If you're in the mood for samba & jazz – Brazilian style – catch the last show of the season this Thursday at The Cooper Union. Here's the link for more info: Summer Samba & Jazz. The Rose Auditorium is a great venue for this music – elegant, relaxed, sophisticated. I got to Claudio Roditi's set last Thursday, and it made my week!
“Shy” is a peculiar adjective to use to describe blackmail, which was, as Selina Hastings makes clear in her biography, “The Secret Lives of Somerset Maugham,” Robin’s intention. Himself homosexual, Robin had been privy to Maugham’s erotic and emotional involvements with other men since he was a teenager, and might well have been the object of more than avuncular interest on Maugham’s part. (“I’m not saying I think there was incest,” Glenway Wescott recalled, “but Willie was infatuated with Robin.”) Nor was Robin’s word to be trusted. Ten years later, in a memoir entitled “Escape From the Shadows,” he quoted his uncle as saying, “I tried to persuade myself that I was three-quarters normal and that only a quarter of me was queer — whereas really it was the other way round.” Fifty thousand dollars, though enough to keep Robin quiet for Maugham’s lifetime, was not enough to keep him quiet after his death.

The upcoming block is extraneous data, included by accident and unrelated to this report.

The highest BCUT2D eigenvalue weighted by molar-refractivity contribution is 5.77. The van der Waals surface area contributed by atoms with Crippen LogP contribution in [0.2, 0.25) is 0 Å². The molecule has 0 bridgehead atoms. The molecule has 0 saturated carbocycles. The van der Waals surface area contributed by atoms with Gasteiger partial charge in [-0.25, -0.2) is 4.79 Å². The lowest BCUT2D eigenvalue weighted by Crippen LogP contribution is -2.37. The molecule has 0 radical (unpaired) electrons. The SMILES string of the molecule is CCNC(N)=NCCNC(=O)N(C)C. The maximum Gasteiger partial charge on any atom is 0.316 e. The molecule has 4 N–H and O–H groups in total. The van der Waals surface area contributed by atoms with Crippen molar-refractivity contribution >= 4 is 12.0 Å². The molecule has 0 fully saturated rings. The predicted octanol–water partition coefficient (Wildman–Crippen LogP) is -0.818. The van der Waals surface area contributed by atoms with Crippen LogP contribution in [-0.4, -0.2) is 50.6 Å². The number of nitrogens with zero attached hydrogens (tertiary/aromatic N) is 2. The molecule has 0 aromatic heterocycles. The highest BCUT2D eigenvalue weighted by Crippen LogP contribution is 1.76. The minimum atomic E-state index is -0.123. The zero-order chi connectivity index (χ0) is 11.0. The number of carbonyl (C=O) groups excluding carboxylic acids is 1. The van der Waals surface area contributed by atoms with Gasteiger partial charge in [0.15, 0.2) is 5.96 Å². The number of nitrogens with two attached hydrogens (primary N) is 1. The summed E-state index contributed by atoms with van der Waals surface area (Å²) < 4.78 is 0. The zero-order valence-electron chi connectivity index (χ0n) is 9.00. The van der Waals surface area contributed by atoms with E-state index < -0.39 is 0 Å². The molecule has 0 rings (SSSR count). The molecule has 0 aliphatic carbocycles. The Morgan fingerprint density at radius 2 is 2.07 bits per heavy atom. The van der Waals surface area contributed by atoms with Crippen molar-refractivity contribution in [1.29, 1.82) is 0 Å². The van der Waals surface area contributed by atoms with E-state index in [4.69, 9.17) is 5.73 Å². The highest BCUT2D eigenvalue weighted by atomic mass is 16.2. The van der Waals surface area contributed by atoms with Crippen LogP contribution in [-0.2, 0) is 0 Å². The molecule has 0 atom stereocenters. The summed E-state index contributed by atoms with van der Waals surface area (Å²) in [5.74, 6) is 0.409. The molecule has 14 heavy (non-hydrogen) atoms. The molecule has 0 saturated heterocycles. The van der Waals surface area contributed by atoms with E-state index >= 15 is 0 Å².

Book Review - A Great Unrecorded History - A New Life of E. M. Forster - By Wendy Moffat - NYTimes.com
Edward Morgan Forster was born in 1879. Since his father died soon after his birth, he was brought up by his difficult and demanding mother, with whom he lived much of the time until her death in 1945. Between 1905 and 1924, Forster published five novels, most notably “Howards End” and “A Passage to India.” For the following 46 years, however, until his death in 1970, he wrote no more novels, merely a few short biographies, some essays and literary journalism.
Here are links to accompany our concluding discussion for Summer 2010 of Stella Feehily's Dreams of Violence:
Items of interest for Herta Müller & Nadirs:
Links to articles in the NY Times